The Federal Reserve Bank of Boston and the Massachusetts Institute of Technology (MIT) have just released the central bank digital currency (CBDC) white paper and made it open source as part of the first exploratory phase of a possible launch.
The project, which has been dubbed Hamilton, has been in development for about two years. The documents have been open for public access and comment.
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The CBDC code assumes the absence of intermediaries and commissions, with the proviso that these parameters can be changed; full transaction history; throughput of 1.7 million transactions per second (TPS); transaction completion up to two seconds. Neha Narula, director of the MIT Digital Currency Initiative, said:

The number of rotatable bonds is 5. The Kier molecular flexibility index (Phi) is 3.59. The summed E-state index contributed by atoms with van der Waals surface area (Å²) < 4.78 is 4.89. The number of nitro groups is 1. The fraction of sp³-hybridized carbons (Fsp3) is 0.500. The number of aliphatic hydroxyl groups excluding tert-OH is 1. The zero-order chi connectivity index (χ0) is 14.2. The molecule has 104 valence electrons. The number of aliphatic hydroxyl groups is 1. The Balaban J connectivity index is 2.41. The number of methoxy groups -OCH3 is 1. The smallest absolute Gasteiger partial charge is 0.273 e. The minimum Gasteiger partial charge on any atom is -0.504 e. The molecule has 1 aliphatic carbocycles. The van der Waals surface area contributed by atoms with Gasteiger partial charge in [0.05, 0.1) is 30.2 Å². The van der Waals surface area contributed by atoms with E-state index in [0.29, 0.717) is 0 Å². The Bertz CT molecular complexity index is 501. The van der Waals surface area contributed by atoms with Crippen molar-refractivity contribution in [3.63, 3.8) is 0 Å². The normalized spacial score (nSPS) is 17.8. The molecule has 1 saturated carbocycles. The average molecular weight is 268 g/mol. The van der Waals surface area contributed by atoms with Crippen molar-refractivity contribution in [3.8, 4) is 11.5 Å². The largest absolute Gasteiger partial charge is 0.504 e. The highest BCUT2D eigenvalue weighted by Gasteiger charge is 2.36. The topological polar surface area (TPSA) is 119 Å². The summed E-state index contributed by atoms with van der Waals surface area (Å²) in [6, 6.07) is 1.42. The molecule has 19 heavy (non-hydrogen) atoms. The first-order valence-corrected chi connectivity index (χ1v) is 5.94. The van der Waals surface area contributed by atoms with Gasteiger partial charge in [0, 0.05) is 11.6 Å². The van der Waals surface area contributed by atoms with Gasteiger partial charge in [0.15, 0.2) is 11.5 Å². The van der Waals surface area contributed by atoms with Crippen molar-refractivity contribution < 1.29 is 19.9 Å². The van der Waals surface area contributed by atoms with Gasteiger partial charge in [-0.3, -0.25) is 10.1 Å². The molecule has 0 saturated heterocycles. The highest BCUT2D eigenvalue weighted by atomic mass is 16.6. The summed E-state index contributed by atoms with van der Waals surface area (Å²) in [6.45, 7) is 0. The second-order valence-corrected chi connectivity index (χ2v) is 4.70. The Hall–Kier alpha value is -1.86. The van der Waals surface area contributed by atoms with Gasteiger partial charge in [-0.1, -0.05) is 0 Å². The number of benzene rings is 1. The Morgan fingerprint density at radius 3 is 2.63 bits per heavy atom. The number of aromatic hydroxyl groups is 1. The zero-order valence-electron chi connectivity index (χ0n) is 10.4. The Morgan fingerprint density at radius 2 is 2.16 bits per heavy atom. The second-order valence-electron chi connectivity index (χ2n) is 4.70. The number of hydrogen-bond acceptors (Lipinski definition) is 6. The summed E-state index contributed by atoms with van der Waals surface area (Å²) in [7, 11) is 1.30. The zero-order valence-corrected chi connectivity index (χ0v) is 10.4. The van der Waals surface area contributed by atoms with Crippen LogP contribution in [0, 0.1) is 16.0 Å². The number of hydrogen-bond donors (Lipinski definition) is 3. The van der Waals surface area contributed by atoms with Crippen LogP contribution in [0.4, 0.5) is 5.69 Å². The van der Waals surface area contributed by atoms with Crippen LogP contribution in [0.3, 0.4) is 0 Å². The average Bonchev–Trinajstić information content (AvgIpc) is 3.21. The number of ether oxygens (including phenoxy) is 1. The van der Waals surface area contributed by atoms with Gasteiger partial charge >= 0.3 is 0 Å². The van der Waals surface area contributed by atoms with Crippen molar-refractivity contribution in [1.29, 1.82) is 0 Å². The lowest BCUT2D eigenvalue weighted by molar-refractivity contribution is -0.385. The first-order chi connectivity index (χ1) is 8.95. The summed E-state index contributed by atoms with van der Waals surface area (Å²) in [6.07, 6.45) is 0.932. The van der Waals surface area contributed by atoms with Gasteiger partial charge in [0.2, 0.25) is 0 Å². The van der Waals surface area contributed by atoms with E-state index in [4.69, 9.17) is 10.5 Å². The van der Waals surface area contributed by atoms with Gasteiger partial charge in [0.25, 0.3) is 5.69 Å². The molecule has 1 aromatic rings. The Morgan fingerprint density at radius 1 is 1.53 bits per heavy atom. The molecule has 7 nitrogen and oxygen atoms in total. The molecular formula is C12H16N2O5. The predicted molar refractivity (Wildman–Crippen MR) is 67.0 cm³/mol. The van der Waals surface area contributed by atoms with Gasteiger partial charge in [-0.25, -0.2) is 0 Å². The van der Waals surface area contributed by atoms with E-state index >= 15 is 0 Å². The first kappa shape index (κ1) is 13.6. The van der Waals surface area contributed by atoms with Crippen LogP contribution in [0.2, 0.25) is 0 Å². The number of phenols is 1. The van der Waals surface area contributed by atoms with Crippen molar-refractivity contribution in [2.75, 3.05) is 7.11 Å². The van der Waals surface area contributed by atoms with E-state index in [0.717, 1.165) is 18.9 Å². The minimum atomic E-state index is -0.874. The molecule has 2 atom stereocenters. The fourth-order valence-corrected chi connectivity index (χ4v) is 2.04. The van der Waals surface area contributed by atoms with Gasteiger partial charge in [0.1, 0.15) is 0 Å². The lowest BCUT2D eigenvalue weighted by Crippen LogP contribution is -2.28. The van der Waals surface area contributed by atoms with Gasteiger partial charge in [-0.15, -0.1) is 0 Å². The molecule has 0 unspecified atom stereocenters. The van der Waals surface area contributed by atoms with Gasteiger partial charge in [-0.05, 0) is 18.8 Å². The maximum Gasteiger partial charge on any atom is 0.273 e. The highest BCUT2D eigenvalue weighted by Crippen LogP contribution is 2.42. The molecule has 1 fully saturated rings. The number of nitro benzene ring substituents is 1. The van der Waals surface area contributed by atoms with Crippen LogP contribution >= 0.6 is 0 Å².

"Many unresolved questions remain to determine whether and how the Fed's payment system will be implemented. Open source software provides an important way to collaborate, experiment and adopt."
The second step is to explore alternative technical solutions to improve the "scalable CBDC research model." First are security and programmability issues.